Annu. Rev. Astron. Astrophys. 1997. 35: 607-36
Copyright © 1997 by . All rights reserved

Next Contents Previous

4. PHYSICAL CONDITIONS IN THE PARSEC-SCALE JETS

Despite the observational and theoretical advances in the study of compact radio sources, the physical nature of the VLBI components observed in parsec-scale radio jets and their connection to the central engine remains unclear (e.g. Marscher 1996). Turbulent plasma inhomogeneities and shock waves have been proposed with considerable success in explaining specific source properties (Blandford & Königl 1979, Reynolds 1982). In the relativistic jet model, the optically thick cores in the VLBI images represent the base of the jet (located near the apex of the jet cone), and the superluminal features are regions of enhanced emission moving along the jet. Theoretical predictions of synchrotron self-Compton emission from the VLBI components can be compared with observed X-ray fluxes or limits, and an observed excess of predicted versus observed X rays is once again interpreted as evidence for bulk relativistic motion (see Marscher 1987). The corresponding Doppler factors constrain allowed ranges of model parameters. In a core-jet source, the inhomogeneous jet model for the core (Königl 1981) can be combined with (perhaps simplistic) homogeneous spheres for the moving components to estimate the basic properties of the parsec-scale emission regions and to derive Doppler factors for the relativistic motion (Marscher 1987, Zensus et al 1995)

Ghisellini et al (1993) derive Doppler factors for about 100 sources with known VLBI structures by comparing predicted and observed X-ray flux in the synchrotron self-Compton model. The main results agree with those from other beaming indicators (superluminal motion and core to extended-flux density ratio) and support a simple kinematic model of ballistic motion of knots in relativistic jets. The derived Doppler factors are largest for core-dominated quasars, intermediate for BL Lacertae objects, and smallest for lobe-dominated radio galaxies and quasars. For the subsample of 39 superluminal sources, apparent expansion speeds and Doppler factors correlate and have similar average numerical values. This is taken as evidence that the bulk motion causing the beaming also causes the superluminal expansion and that it does not require different pattern and bulk velocities. The corresponding Lorentz factors are about 10 on average, with no significant differences between core- and lobe-dominated quasars and BL Lacs. The derived viewing angles differ, with radio galaxies, lobe-dominated quasars, BL Lacertae objects, and core-dominated quasars representing increasingly aligned objects.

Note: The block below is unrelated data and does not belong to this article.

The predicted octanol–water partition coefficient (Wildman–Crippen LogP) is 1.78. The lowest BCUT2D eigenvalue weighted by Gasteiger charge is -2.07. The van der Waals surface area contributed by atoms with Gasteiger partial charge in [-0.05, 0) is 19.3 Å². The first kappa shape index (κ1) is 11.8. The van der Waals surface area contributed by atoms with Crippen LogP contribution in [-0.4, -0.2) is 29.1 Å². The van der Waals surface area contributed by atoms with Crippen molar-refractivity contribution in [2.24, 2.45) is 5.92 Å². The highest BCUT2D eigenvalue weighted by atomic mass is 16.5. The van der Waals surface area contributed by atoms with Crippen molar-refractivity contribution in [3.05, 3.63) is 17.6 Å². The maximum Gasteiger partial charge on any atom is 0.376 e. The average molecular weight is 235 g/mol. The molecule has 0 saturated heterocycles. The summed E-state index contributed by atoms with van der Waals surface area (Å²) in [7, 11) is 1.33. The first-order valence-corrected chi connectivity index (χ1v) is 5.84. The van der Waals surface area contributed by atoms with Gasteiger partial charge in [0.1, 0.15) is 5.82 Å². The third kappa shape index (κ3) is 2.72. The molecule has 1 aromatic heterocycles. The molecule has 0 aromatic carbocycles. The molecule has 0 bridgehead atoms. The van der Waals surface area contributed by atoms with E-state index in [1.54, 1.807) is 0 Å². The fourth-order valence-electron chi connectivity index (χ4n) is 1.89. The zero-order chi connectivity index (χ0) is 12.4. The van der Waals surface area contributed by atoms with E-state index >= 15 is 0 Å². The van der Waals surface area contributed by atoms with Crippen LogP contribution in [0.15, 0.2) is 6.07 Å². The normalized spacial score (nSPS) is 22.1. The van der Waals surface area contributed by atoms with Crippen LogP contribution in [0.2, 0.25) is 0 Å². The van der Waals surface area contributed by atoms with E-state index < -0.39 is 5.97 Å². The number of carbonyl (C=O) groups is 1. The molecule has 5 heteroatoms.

In the case of 3C 345, the synchrotron self-Compton model reconciles well the component radio spectra, including the flat radio spectrum of the core, with the observed flux density, spectrum, and correlated variability in the X rays (Zensus et al 1995, Unwin et al 1994, Unwin et al 1997). The best-fit model requires a very small opening angle (~ 0.5°) for the portion of the jet near the apex of the cone that represents the flat-spectrum radio core; the apparent opening angle is much larger owing to projection effects. The inverse Compton calculations suggest that typically the core and its nearest moving component dominate the X-ray emission. The model is consistent with a heavy proton/electron jet that would yield enough power to fuel the outer radio lobe, and it argues for a small angle to the line of sight of about 1°. This can be relaxed if a pattern speed smaller than the true fluid speed is allowed. Combination of the superluminal speed (from VLBI) and the Doppler factor deduced from the synchrotron self-Compton calculation for the more recently ejected component (C7) implies that the jet bends away from the line of sight (from theta ltapprox 2° to ltapprox 10°), and such combination also implies that it accelerates from gamma ltapprox 5 to ltapprox 10 over the range of (deprojected) distance from the nucleus of ltapprox 3 to ltapprox 20 h-1 pc (Unwin et al 1997).

Next Contents Previous